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Effects of air pollution caused by sugarcane burning in Western São Paulo on the cardiovascular system

Overview of attention for article published in Revista de Saúde Pública, March 2017
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Effects of air pollution caused by sugarcane burning in Western São Paulo on the cardiovascular system
Published in
Revista de Saúde Pública, March 2017
DOI 10.1590/s1518-8787.2017051006495
Pubmed ID

Paula Roberta da Silva Pestana, Alfésio Luís Ferreira Braga, Ercy Mara Cipulo Ramos, Ariadna Ferraz de Oliveira, Christian Robert Osadnik, Aline Duarte Ferreira, Dionei Ramos


To evaluate the effects of acute exposure to air pollutants (NO2 and PM10) on hospitalization of adults and older people with cardiovascular diseases in Western São Paulo. Daily cardiovascular-related hospitalization data (CID10 - I00 to I99) were acquired by the Department of Informatics of the Brazilian Unified Health System (DATASUS) from January 2009 to December 2012. Daily levels of NO2 and PM10 and weather data were obtained from Companhia Ambiental do Estado de São Paulo (CETESB - São Paulo State Environmental Agency). To estimate the effects of air pollutants exposure on hospital admissions, generalized linear Poisson regression models were used. During the study period, 6,363 hospitalizations were analysed. On the day of NO2 exposure, an increase of 1.12% (95%CI 0.05-2.20) was observed in the interquartile range along with an increase in hospital admissions. For PM10, a pattern of similar effect was observed; however, results were not statistically significant. Even though with values within established limits, NO2 is an important short-term risk factor for cardiovascular morbidity.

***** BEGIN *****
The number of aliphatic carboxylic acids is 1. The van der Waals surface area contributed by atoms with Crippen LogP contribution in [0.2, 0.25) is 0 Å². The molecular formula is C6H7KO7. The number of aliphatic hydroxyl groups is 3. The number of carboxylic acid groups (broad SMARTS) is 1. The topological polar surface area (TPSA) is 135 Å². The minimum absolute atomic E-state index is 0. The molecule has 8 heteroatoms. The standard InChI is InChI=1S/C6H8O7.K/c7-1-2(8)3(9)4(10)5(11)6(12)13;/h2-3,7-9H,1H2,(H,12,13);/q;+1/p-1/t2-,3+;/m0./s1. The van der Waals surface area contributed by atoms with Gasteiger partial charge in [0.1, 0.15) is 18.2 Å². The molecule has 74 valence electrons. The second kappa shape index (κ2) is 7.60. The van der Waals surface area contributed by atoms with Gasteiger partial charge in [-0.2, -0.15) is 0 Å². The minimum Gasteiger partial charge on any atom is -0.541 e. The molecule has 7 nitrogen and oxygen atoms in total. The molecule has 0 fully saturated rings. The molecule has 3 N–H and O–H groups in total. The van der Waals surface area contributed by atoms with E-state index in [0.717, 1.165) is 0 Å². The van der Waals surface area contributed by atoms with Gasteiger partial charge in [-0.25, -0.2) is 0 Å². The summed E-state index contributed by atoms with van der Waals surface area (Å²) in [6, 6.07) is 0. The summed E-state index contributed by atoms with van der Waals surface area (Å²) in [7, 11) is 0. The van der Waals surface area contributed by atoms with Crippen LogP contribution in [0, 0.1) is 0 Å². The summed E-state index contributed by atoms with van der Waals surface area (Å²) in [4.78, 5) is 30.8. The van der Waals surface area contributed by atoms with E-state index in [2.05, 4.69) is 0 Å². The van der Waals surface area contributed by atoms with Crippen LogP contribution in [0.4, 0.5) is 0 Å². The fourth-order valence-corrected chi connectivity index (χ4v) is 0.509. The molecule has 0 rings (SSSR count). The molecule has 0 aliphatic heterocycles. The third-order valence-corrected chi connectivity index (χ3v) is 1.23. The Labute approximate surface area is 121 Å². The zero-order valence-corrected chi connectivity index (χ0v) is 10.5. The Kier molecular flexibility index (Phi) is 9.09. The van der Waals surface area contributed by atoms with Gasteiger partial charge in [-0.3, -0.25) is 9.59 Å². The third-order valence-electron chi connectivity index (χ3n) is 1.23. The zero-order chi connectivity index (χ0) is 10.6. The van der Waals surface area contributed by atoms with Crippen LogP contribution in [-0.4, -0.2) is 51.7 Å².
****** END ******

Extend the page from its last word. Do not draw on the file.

Mendeley readers

Mendeley readers

The data shown below were compiled from readership statistics for 57 Mendeley readers of this research output. Click here to see the associated Mendeley record.

Geographical breakdown

Country Count As %
Unknown 57 100%

Demographic breakdown

Readers by professional status Count As %
Researcher 8 14%
Student > Master 8 14%
Student > Doctoral Student 6 11%
Student > Bachelor 4 7%
Student > Ph. D. Student 3 5%
Other 10 18%
Unknown 18 32%
Readers by discipline Count As %
Medicine and Dentistry 11 19%
Environmental Science 10 18%
Nursing and Health Professions 6 11%
Agricultural and Biological Sciences 3 5%
Chemistry 2 4%
Other 8 14%
Unknown 17 30%